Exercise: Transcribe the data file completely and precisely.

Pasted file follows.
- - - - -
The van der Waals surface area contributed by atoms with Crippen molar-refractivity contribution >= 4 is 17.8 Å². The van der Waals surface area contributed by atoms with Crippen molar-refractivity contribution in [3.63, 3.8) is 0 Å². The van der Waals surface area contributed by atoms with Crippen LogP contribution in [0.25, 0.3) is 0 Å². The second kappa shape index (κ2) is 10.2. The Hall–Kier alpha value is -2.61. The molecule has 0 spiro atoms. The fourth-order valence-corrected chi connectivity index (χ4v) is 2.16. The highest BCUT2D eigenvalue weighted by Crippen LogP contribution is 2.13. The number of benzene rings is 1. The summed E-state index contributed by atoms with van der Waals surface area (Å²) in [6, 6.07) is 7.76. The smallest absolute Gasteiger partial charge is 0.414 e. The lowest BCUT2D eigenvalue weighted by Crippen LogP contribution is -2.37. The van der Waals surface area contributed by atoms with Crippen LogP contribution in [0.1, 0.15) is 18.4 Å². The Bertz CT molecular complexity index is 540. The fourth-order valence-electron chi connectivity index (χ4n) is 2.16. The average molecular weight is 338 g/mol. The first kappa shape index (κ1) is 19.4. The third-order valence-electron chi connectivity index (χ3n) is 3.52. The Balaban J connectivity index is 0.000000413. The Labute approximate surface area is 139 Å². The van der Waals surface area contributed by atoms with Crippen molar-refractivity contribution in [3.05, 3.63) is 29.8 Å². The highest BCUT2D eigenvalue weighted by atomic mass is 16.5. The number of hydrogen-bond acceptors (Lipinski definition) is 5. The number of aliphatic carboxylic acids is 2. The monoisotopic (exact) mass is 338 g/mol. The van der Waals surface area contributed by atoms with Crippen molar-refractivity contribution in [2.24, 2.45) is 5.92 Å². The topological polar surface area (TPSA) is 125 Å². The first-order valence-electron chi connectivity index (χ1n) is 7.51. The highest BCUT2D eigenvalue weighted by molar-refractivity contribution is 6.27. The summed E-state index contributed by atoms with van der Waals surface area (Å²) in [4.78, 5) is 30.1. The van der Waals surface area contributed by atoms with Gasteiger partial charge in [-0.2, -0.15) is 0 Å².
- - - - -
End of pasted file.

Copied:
The van der Waals surface area contributed by atoms with Crippen molar-refractivity contribution >= 4 is 17.8 Å². The van der Waals surface area contributed by atoms with Crippen molar-refractivity contribution in [3.63, 3.8) is 0 Å². The van der Waals surface area contributed by atoms with Crippen LogP contribution in [0.25, 0.3) is 0 Å². The second kappa shape index (κ2) is 10.2. The Hall–Kier alpha value is -2.61. The molecule has 0 spiro atoms. The fourth-order valence-corrected chi connectivity index (χ4v) is 2.16. The highest BCUT2D eigenvalue weighted by Crippen LogP contribution is 2.13. The number of benzene rings is 1. The summed E-state index contributed by atoms with van der Waals surface area (Å²) in [6, 6.07) is 7.76. The smallest absolute Gasteiger partial charge is 0.414 e. The lowest BCUT2D eigenvalue weighted by Crippen LogP contribution is -2.37. The van der Waals surface area contributed by atoms with Crippen LogP contribution in [0.1, 0.15) is 18.4 Å². The Bertz CT molecular complexity index is 540. The fourth-order valence-electron chi connectivity index (χ4n) is 2.16. The average molecular weight is 338 g/mol. The first kappa shape index (κ1) is 19.4. The third-order valence-electron chi connectivity index (χ3n) is 3.52. The Balaban J connectivity index is 0.000000413. The Labute approximate surface area is 139 Å². The van der Waals surface area contributed by atoms with Crippen molar-refractivity contribution in [3.05, 3.63) is 29.8 Å². The highest BCUT2D eigenvalue weighted by atomic mass is 16.5. The number of hydrogen-bond acceptors (Lipinski definition) is 5. The number of aliphatic carboxylic acids is 2. The monoisotopic (exact) mass is 338 g/mol. The van der Waals surface area contributed by atoms with Crippen molar-refractivity contribution in [2.24, 2.45) is 5.92 Å². The topological polar surface area (TPSA) is 125 Å². The first-order valence-electron chi connectivity index (χ1n) is 7.51. The highest BCUT2D eigenvalue weighted by molar-refractivity contribution is 6.27. The summed E-state index contributed by atoms with van der Waals surface area (Å²) in [4.78, 5) is 30.1. The van der Waals surface area contributed by atoms with Gasteiger partial charge in [-0.2, -0.15) is 0 Å².